Modesty prevents me from blowing too much rhetorical wind up my own tutu, but please allow me to establish my credentials to author this concise history of ballet.
What might a six-foot-plus streak of misery bereft of significant musculature who has lived his entire life in the Australian and New Guinea bush have to offer the world of cultural refinement?
I’m very glad you asked that question.
Just as a manta ray, incompetent and clumsy on dry land, becomes a graceful performer in his natural underwater environment, so also do I metamorphose into a thing of extraordinary beauty and grace when I step into my Primasoft leotards and Grishko pointe shoes.
I was biologically blessed for the world of ballet with the twin gifts of twinkle toes and extraordinarily productive light fingers.
Few who saw it will ever forget my final leaping grand jeté as premier danseur in Etudes at the Sydney Opera House in 1981.
Because of an incompetently designed stage, it terminated with me plummeting down into the orchestra pit, firstly impaling myself on the piccolo being played by a bald-headed dwarf, closely followed by the conductor’s baton. Fortunately I finally came to rest on the floor quite comfortably (despite a fractured tibia and punctured lung) cushioned between the First Violinist’s rather ample and sumptuous stockinged thighs.
Unfortunately Miss Myfanwe Seacombe never fully recovered from what happened that night, and despite 31 years of being institutionalised and medicated she still has sporadic bouts of looking skywards and grimacing is if expecting some sort of heavenly horror to descend upon her.
Anyway, enough of my achievements. I understand that you are here with a higher intellectual purpose.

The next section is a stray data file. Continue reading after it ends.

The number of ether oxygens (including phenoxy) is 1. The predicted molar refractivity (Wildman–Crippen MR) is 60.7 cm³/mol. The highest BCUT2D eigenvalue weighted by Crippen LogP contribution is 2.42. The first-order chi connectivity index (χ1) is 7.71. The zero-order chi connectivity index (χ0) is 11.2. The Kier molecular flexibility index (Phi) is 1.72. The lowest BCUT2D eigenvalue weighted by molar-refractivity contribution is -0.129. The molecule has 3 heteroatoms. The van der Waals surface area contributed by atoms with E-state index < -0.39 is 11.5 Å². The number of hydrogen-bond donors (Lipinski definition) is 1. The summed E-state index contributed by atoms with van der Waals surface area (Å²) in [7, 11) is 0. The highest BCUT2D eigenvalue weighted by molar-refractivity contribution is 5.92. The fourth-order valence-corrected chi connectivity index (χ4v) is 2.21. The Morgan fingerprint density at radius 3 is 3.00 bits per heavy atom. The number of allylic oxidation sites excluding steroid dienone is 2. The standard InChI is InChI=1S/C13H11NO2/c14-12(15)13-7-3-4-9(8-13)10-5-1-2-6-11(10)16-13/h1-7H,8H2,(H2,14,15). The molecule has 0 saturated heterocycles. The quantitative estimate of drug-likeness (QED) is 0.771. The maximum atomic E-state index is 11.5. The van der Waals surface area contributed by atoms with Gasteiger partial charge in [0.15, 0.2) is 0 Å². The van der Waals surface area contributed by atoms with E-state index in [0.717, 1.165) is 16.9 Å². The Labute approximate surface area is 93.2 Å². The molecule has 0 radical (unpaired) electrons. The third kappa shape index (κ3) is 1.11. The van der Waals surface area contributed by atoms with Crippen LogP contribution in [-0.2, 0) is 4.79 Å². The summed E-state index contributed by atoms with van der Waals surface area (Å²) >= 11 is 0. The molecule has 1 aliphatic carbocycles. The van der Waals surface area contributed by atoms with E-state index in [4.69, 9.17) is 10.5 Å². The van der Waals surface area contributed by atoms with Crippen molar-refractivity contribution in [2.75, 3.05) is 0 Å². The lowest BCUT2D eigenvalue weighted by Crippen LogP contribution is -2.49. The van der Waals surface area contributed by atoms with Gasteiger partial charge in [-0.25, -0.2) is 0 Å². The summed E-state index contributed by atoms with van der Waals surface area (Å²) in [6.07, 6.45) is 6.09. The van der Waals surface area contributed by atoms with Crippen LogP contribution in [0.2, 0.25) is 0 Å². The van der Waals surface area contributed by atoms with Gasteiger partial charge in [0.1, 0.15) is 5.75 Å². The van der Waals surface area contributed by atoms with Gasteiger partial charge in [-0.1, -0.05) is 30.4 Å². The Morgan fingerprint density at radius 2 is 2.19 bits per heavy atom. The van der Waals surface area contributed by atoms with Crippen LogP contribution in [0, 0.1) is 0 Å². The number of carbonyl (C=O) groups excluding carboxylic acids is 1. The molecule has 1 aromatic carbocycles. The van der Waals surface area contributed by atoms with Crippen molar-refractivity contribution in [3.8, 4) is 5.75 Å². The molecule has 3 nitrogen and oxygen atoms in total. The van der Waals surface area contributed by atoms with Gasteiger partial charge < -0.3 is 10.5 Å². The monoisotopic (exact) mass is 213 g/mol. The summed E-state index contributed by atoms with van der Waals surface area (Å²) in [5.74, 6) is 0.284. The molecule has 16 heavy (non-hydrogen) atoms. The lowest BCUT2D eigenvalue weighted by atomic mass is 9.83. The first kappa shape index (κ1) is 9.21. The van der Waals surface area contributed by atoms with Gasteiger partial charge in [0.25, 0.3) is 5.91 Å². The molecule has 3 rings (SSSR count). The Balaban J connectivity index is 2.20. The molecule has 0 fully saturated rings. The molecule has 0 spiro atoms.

The History of Ballet
This style of theatrical entertainment originated in Italy 500 years ago at roughly the same time that Christopher was Columbusing around on the high seas looking for America. It combined for the first time the elements of dance, music, pantomime, poetry and drama.
The word ‘ballet’ was not coined until 100 years later in France from the Italian ballo ….a dance.
King Louis XIV of France (1638 – 1715) was a bit of a hoofer like me, especially when he wasn’t busy organising all of his wars against the Spanish and Dutch. He loved nothing more than to spend time prancing around his court and kicking up his heels in the brand spanking new Palace of Versailles.
This activity often occurred to the dismay and physical distress of the many royal cats who used to lounge around the corridors taking full advantage of all the plush scatter rugs and underfloor heating ducts.
Louis would glide around the corners, a picture of ballet line and form purity, then use the cats as takeoff-point markers to improve the technical virtuosity of his flying leaps, or suddenly cleave one unsuspecting pussy to his chest as a pretend partner to rehearse segments of Romeo and Juliet, a ballet in which quite frankly the cats had very little interest.
The King created the Royal Academy of Dance in 1661 which in turn became the Paris Opera Ballet School where, in 1681, Mademoiselle Lafontaine was elevated to the position of prima ballerina.
(Which one of you cynics once said that you don’t learn anything useful from my History Tutorials.)
So there you have it.
Ballet rapidly gained popularity in Russia, then all over Europe wherever the Diaghilev Company toured and spread it’s influence.
Even eventually to Australia, where it is well placed on the scale of popular entertainment after football, cricket, darts, quoits and cane toad racing.
We all love the Sydney Opera House which hosts many of our most magnificent ballet performances………..
…….except for Miss Myfanwe Seacombe who really remains quite ambivalent about it.
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Tutorials covering the entire curriculum may be accessed at
The Bucket History Academy.
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